The poem We Real Cool conveys the message of young kids living their life fast an end up dying early. In the first line of the poem, Brooks writes, “SEVEN POOL PLAYERS.” This indicates that the poem is about seven teenage pool players. Brooks also wrote all her poems about African Americans, so the teenagers in We Real Cool are most likely African American. The teenagers that are described in the poem are just like modern teenagers today: daring and risk-taking. The pool players believe that they are cool as stated in the third line of the poem, “We real cool. We.” Many kids today just worry about fitting in, instead of caring about their responsibilities as a kid. Whether it be getting good grades and keeping up in school, or doing your job at work and getting paid, some kids do not prioritize this as much as it should be. Instead of getting good grades and keeping up with work, kids may stay out late and just purposely not work on assignments because they think it is the “cool” thing to do.

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In the fifth line of We Real Cool, Brooks states “We lurk late.” This demonstrates the kids are up to no good. I cannot really think of anything good that teenagers do when they “lurk late” at night. Dealing drugs, doing drugs, burglary, harassment, and many other criminal activities are most likely to take place at night. Most of the normal teenagers are doing homework, practicing sports, or eating dinner with their family late at night. Therefore, lurking late indicates that the teenage pool players are up to no good. Some kids even think that dropping out of school is something that classifies them as “cooler” than the kids who stay in school. Illustrated in the poem on line 4, “We left school,” signifies that the group of teenagers dropped out of school. Dropping out of high school at such an early age is almost always a sign of either laziness or rebellion. Dropping out of school is just one more indication that this group of seven teenage, pool players are up to no good in We Real Cool.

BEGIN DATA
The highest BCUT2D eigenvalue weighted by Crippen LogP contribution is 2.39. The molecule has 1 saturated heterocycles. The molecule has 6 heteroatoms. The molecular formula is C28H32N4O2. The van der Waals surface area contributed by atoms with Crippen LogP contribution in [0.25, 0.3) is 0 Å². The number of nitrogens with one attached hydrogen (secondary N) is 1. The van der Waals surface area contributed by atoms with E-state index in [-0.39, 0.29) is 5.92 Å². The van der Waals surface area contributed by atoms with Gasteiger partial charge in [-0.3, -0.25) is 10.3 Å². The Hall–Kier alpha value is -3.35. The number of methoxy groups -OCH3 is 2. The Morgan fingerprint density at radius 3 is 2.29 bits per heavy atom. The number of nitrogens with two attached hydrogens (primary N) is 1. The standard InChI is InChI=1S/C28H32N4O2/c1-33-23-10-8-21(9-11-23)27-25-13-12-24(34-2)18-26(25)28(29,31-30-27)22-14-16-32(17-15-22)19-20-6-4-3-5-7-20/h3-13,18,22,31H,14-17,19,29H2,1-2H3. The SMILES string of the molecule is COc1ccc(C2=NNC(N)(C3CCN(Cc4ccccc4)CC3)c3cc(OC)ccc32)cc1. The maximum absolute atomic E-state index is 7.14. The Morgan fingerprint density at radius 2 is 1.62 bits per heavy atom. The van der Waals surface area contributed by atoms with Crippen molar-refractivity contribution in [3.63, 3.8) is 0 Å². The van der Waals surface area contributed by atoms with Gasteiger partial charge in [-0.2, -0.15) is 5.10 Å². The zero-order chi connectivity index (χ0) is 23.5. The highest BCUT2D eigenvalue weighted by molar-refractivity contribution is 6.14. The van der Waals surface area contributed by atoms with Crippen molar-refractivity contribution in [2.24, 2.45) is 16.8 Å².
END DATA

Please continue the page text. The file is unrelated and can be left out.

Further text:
“We Strike straight,” is the sixth line in Brook’s poem. This “striking” could be translated as a few things. The most evident meaning is hitting, or abuse. Being that the teens were lurking late at night, harassment is a possible reference. Being that there is seven of the pool players, the “striking” could be a very lethal action. Large groups of rebellious teens usually tend to do more damage because of their numbers. Large numbers also tend to increase peer pressure; so, if six of the teens are doing drugs, they will heavily encourage the last one to follow them. If refused, that one kid will most likely be rejected and thrown out of the little group.